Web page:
March 11, 2018

A Union Spy in the Joseph Walker Camp

Joseph Rutherford Walker, circa 1860
It is well understood that Fort Whipple was established to protect anglos around the Prescott area. However, there is evidence that initially the federal government was not so much interested in protecting the miners as it was in protecting the minerals.

Previous to 1862, central Arizona was nearly a blank to anglos. Lt. EF Beale had opened the Beale Road in 1857, but little else was explored and much of the area feared. "No expedition had thoroughly explored this area until the old trapper and hunter, Capt. Joseph R. Walker, led his expedition into Central Arizona in 1861." However, "his party was so harassed by Indians that they continued east into New Mexico and hence to Colorado with an Indian hunting party under the famed Kit Carson."

AF Banta, a bull-whacker who arrived with the first Ft. Whipple soldiers pointed out: "Captain Joe Walker, with a few followers, started eastward from California, gathering new members in route, until he reached Colorado. He had no intention of going to Arizona when he left California; otherwise he would've gone south from California and entered Arizona either at La Paz or Yuma, and certainly would not have gone eastward through several states and territories if Arizona had  been his subjective point of destination."

It was Union Gen. James H. Carleton (for whom the street in Prescott is named,) who held jurisdiction over central Arizona. His interest in the Walker party began in 1862 when they were preparing to leave Pueblo, CO., supposedly to prospect for gold in central Arizona.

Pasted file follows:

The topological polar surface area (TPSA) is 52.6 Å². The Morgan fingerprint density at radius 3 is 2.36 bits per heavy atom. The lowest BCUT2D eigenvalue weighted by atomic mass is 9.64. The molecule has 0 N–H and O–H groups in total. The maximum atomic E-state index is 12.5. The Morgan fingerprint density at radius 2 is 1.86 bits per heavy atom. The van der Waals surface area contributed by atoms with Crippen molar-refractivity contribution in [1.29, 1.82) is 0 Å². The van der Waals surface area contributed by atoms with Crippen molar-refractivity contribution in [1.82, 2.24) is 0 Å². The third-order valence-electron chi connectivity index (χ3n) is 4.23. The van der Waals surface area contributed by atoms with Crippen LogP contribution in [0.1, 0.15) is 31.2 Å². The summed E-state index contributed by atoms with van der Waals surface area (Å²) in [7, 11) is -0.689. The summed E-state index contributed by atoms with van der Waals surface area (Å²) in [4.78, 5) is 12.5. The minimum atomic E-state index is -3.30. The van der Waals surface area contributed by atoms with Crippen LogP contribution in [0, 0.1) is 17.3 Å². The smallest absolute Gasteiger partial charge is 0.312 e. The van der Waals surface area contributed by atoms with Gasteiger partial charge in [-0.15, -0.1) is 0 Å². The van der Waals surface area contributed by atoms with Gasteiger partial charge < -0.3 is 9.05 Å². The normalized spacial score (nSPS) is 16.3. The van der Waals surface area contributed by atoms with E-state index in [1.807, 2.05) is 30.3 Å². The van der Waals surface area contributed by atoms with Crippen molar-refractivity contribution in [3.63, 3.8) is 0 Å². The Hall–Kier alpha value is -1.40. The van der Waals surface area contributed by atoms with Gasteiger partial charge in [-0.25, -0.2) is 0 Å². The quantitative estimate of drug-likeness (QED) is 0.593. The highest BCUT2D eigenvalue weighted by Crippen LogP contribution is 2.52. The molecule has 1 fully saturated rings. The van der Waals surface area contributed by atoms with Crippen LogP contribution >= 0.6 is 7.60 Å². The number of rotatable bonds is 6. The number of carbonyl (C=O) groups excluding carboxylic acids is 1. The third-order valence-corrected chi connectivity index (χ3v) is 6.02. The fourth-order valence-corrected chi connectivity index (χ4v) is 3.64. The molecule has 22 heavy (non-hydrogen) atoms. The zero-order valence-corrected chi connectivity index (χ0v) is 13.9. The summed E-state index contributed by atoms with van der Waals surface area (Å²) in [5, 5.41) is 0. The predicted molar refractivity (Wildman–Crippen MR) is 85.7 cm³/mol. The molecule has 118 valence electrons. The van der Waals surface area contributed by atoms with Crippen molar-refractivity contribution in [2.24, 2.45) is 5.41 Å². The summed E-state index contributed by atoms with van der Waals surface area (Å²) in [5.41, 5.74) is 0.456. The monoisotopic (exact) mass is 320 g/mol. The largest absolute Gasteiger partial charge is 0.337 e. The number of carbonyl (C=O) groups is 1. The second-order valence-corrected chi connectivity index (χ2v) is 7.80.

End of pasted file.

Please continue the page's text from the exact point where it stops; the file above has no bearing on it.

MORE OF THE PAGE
On May 17, 1863, Carleton wrote Maj. Gen. SR Curtis an official letter in which he states concern about the possible march of Confederate forces:
"General: we have circumstantial intelligence that a rebel force from Texas is moving toward this territory, with a view to its conquest, and to the conquest of the territory of Arizona as well. I have spies and scouts out to ascertain the strength of the enemy."
"Military authorities were then suspicious of Capt. Walker's purpose, and thinking they might be seeking to effect a junction with the Confederates, Gen. Carleton employed AC Benedict to accompany the expedition for the purpose of watching its movements and reporting the same." It was Benedict who was Carleton's spy.

The true story of the Indian War raid on a stage stop in Yavapai county in November, 1866. The locale, known previously as Mount Hope would be renamed Fort Rock when a dozen anglos held off 100 Hualapai warriors.

Fred G Hughes, a soldier who made the initial trip to Del Rio Springs to found Fort Whipple stated: "Gen. Carlton...decided to locate a fort there (Walker party vicinity), ostensibly to protect the miners against the Indians, but in reality to guard against organization in our rear, for it was known that most of the people going to the new discovery were sympathizers with the Confederacy.'"

Daniel E. Conner, last surviving member of the Walker party, insisted years later that there was no possible need for the Union Army to take such a precaution. However, this seems to ignore the fact that Walker's party also included one Jack W Swilling who had served under Capt. Hunter and his Confederate troops which captured Tucson before the Union forces under Gen. Carleton forced the rebels to flee. "It was the same Jack Swilling, who as a lieutenant in charge of the Confederate detachment, engaged in the only skirmish between Confederate and Union troops on Arizona soil."